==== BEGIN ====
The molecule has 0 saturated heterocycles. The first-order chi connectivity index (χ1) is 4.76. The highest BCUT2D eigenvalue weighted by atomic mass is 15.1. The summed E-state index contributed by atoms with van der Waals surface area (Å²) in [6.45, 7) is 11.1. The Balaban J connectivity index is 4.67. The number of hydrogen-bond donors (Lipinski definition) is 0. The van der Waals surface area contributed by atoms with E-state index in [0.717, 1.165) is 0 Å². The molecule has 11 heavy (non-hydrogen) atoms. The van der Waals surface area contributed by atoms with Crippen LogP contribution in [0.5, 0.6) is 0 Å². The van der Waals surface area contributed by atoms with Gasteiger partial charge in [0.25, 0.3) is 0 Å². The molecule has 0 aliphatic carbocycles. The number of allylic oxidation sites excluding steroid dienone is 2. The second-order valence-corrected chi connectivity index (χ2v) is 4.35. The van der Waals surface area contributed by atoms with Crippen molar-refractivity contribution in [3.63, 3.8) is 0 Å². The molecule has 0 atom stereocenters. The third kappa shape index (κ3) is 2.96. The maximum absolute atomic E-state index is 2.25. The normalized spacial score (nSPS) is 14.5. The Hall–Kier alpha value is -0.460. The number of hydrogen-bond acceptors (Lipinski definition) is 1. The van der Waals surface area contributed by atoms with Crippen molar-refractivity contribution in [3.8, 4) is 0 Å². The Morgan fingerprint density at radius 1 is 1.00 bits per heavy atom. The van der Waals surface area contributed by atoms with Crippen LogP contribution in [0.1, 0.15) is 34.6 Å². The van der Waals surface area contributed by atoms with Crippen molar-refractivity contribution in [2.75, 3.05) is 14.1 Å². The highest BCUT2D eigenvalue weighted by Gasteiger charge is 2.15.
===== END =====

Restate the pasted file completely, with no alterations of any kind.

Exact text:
The molecule has 0 saturated heterocycles. The first-order chi connectivity index (χ1) is 4.76. The highest BCUT2D eigenvalue weighted by atomic mass is 15.1. The summed E-state index contributed by atoms with van der Waals surface area (Å²) in [6.45, 7) is 11.1. The Balaban J connectivity index is 4.67. The number of hydrogen-bond donors (Lipinski definition) is 0. The van der Waals surface area contributed by atoms with E-state index in [0.717, 1.165) is 0 Å². The molecule has 11 heavy (non-hydrogen) atoms. The van der Waals surface area contributed by atoms with Crippen LogP contribution in [0.5, 0.6) is 0 Å². The van der Waals surface area contributed by atoms with Gasteiger partial charge in [0.25, 0.3) is 0 Å². The molecule has 0 aliphatic carbocycles. The number of allylic oxidation sites excluding steroid dienone is 2. The second-order valence-corrected chi connectivity index (χ2v) is 4.35. The van der Waals surface area contributed by atoms with Crippen molar-refractivity contribution in [3.63, 3.8) is 0 Å². The molecule has 0 atom stereocenters. The third kappa shape index (κ3) is 2.96. The maximum absolute atomic E-state index is 2.25. The normalized spacial score (nSPS) is 14.5. The Hall–Kier alpha value is -0.460. The number of hydrogen-bond acceptors (Lipinski definition) is 1. The van der Waals surface area contributed by atoms with Crippen molar-refractivity contribution in [3.8, 4) is 0 Å². The Morgan fingerprint density at radius 1 is 1.00 bits per heavy atom. The van der Waals surface area contributed by atoms with Crippen LogP contribution in [0.1, 0.15) is 34.6 Å². The van der Waals surface area contributed by atoms with Crippen molar-refractivity contribution in [2.75, 3.05) is 14.1 Å². The highest BCUT2D eigenvalue weighted by Gasteiger charge is 2.15.